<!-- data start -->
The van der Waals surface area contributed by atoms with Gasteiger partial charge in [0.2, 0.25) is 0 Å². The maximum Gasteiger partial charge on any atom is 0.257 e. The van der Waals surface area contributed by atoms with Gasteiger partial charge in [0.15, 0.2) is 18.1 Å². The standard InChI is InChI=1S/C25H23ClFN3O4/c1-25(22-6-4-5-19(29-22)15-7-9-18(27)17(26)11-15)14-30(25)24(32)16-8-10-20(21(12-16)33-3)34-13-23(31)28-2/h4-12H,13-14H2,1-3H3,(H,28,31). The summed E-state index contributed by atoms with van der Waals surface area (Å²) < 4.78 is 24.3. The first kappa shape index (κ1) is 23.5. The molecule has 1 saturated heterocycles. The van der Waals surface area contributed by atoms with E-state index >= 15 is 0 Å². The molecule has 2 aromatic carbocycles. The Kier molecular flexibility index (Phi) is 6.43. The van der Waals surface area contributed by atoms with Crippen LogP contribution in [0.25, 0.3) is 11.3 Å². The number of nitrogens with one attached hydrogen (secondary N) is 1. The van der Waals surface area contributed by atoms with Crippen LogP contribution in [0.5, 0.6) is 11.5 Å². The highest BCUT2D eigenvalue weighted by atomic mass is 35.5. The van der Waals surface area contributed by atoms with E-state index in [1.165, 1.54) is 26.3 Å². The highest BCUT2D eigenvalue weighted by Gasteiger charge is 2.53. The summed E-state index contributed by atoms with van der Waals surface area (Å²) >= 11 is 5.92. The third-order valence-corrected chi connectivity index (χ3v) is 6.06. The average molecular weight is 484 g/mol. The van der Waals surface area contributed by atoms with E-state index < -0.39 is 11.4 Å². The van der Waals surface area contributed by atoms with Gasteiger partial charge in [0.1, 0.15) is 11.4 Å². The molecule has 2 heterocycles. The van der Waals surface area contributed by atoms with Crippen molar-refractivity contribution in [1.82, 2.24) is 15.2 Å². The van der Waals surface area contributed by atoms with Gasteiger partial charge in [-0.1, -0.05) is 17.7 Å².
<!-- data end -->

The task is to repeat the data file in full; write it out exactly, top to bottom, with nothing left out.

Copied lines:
The van der Waals surface area contributed by atoms with Gasteiger partial charge in [0.2, 0.25) is 0 Å². The maximum Gasteiger partial charge on any atom is 0.257 e. The van der Waals surface area contributed by atoms with Gasteiger partial charge in [0.15, 0.2) is 18.1 Å². The standard InChI is InChI=1S/C25H23ClFN3O4/c1-25(22-6-4-5-19(29-22)15-7-9-18(27)17(26)11-15)14-30(25)24(32)16-8-10-20(21(12-16)33-3)34-13-23(31)28-2/h4-12H,13-14H2,1-3H3,(H,28,31). The summed E-state index contributed by atoms with van der Waals surface area (Å²) < 4.78 is 24.3. The first kappa shape index (κ1) is 23.5. The molecule has 1 saturated heterocycles. The van der Waals surface area contributed by atoms with E-state index >= 15 is 0 Å². The molecule has 2 aromatic carbocycles. The Kier molecular flexibility index (Phi) is 6.43. The van der Waals surface area contributed by atoms with Crippen LogP contribution in [0.25, 0.3) is 11.3 Å². The number of nitrogens with one attached hydrogen (secondary N) is 1. The van der Waals surface area contributed by atoms with Crippen LogP contribution in [0.5, 0.6) is 11.5 Å². The highest BCUT2D eigenvalue weighted by atomic mass is 35.5. The van der Waals surface area contributed by atoms with E-state index in [1.165, 1.54) is 26.3 Å². The highest BCUT2D eigenvalue weighted by Gasteiger charge is 2.53. The summed E-state index contributed by atoms with van der Waals surface area (Å²) >= 11 is 5.92. The third-order valence-corrected chi connectivity index (χ3v) is 6.06. The average molecular weight is 484 g/mol. The van der Waals surface area contributed by atoms with E-state index < -0.39 is 11.4 Å². The van der Waals surface area contributed by atoms with Gasteiger partial charge in [0.1, 0.15) is 11.4 Å². The molecule has 2 heterocycles. The van der Waals surface area contributed by atoms with Crippen molar-refractivity contribution in [1.82, 2.24) is 15.2 Å². The van der Waals surface area contributed by atoms with Gasteiger partial charge in [-0.1, -0.05) is 17.7 Å².